And some cause for hope?

  85. #85 Avik Saha 16 Apr 13

    The first story - reach young man getting out of the car, overturning the cart and then the market disappearing - is not completely believable. At least in Kolkata, I have seen the opposite. The young man could have got a thrashing for the crowd.

  86. #86 Avik Saha 16 Apr 13

    The first story - reach young man getting out of the car, overturning the cart and then the market disappearing - is not completely believable. At least in Kolkata, I have seen the opposite. The young man could have got a thrashing for the crowd.

  87. #87 Jay 17 Apr 13

    Several excellent points. I agree, inequality, injustice lack of civil norms, opportunism are deep rooted in our society, and mocks at us ever second stark and naked.

    The only way i see forward is that in our own little worlds, busy daily lives, at home, in offices, we should speak up against any obvious injustice. Before we moved in in our housing society (8 stories) the house helps were banned from taking the elevator. We fought against this successfully. I delibrately ask for reciepts whenever i buy something, even though most of the times i am well aware that this guy is running a double book keeping. I give a dirty look to people who treat the poor like the scum of the earth, or when fat Delhi women are haggling with a rikshaw driver, or when a car stops right in the middle of the pedestrian path, etc. etc.. I am aware of injustice around me and do whatever best possible under the circumstance based on my best judgement and without putting my own safety in any obvious danger..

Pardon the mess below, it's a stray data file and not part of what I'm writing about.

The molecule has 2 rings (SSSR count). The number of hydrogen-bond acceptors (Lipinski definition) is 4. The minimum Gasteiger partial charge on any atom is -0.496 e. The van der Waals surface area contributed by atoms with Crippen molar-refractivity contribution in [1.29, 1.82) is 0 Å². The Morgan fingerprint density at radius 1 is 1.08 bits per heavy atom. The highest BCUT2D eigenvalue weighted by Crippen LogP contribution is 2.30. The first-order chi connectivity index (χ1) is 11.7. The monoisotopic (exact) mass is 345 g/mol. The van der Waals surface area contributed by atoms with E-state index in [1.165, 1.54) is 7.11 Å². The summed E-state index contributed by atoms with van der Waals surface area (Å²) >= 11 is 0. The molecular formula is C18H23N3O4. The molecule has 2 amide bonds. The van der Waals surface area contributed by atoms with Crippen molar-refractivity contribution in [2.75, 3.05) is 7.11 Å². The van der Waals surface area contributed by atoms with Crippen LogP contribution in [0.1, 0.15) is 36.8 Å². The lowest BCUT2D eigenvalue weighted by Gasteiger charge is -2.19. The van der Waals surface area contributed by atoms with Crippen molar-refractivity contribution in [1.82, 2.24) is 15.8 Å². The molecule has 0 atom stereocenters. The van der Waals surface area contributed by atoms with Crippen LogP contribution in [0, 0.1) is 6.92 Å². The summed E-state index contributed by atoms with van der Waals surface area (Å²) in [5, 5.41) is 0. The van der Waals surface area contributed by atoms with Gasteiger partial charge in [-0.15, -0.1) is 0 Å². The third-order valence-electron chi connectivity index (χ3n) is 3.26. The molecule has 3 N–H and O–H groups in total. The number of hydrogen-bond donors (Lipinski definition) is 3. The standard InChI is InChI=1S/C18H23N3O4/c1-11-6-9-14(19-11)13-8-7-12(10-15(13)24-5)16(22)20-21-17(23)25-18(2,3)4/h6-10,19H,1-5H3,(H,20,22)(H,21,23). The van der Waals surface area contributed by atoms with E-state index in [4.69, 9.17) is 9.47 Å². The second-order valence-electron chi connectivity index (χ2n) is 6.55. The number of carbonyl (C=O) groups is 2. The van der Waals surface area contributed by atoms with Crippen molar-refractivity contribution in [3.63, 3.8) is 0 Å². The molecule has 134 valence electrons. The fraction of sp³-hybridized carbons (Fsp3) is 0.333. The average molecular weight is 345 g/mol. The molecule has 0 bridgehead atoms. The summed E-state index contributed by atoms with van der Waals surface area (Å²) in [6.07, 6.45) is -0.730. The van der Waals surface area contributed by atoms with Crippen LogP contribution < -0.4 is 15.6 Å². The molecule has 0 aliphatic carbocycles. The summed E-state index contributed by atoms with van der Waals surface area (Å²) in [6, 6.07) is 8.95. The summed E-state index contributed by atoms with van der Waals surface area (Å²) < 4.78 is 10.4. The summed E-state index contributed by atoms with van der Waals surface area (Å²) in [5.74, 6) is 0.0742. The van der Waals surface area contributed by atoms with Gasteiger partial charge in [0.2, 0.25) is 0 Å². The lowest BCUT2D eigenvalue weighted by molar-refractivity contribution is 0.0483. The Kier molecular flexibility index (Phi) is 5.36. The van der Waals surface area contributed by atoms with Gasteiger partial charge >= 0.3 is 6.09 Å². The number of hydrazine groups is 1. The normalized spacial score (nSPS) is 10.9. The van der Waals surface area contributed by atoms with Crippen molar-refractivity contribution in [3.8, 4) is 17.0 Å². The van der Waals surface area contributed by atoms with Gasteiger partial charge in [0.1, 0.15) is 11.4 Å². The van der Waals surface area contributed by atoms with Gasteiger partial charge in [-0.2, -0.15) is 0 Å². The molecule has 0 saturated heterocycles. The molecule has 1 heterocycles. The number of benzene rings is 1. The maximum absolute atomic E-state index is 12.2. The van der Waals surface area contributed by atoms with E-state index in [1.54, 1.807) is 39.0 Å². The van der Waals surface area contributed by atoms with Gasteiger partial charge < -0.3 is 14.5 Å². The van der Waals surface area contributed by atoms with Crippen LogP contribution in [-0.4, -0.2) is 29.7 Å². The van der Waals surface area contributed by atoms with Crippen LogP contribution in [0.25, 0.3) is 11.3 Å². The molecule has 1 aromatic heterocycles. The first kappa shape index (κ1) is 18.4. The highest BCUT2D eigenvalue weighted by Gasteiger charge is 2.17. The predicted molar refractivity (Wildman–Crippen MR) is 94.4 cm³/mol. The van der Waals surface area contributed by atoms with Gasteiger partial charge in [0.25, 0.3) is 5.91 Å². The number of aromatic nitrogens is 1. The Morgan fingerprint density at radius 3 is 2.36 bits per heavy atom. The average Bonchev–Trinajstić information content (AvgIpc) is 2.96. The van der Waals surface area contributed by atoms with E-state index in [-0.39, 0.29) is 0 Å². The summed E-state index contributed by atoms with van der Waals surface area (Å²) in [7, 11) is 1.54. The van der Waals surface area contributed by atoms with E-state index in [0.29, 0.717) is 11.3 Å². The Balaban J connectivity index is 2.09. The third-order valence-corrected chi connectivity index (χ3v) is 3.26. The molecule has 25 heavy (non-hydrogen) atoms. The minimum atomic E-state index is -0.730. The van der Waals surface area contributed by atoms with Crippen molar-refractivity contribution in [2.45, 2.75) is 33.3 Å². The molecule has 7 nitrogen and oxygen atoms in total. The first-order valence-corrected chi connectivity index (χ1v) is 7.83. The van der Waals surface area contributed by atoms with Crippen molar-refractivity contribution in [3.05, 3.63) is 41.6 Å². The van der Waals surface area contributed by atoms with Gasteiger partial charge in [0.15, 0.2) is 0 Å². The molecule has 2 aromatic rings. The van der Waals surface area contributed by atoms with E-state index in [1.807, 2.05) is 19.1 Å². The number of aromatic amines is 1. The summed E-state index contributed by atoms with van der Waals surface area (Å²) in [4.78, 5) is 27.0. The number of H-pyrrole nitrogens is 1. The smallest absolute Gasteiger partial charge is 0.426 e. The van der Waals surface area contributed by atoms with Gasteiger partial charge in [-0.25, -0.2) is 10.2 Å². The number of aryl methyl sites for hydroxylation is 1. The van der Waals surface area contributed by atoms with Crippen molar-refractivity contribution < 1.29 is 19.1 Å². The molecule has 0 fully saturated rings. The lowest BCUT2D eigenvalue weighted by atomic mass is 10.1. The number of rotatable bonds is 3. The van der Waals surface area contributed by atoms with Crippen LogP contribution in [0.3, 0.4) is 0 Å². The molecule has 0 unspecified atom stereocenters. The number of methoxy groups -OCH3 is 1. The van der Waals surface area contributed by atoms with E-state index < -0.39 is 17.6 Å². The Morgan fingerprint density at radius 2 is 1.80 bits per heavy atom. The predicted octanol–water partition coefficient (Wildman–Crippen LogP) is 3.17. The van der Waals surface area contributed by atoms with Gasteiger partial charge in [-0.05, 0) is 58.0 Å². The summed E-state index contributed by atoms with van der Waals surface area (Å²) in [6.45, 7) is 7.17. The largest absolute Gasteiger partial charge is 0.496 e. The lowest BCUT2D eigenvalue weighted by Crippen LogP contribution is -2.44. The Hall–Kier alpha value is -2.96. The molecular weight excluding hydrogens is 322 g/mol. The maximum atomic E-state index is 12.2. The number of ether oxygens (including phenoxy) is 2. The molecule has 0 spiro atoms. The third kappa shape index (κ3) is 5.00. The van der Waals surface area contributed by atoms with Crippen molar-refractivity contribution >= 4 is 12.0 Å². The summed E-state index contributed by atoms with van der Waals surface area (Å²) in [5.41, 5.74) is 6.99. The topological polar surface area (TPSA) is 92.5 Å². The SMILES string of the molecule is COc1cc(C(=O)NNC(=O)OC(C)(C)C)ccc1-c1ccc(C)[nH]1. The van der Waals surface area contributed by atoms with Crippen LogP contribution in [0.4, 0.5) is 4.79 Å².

Change will be slow. The first step i awareness. I congratulate the author for creating this serious debate in the forum, and bringing out several pearls from the readers.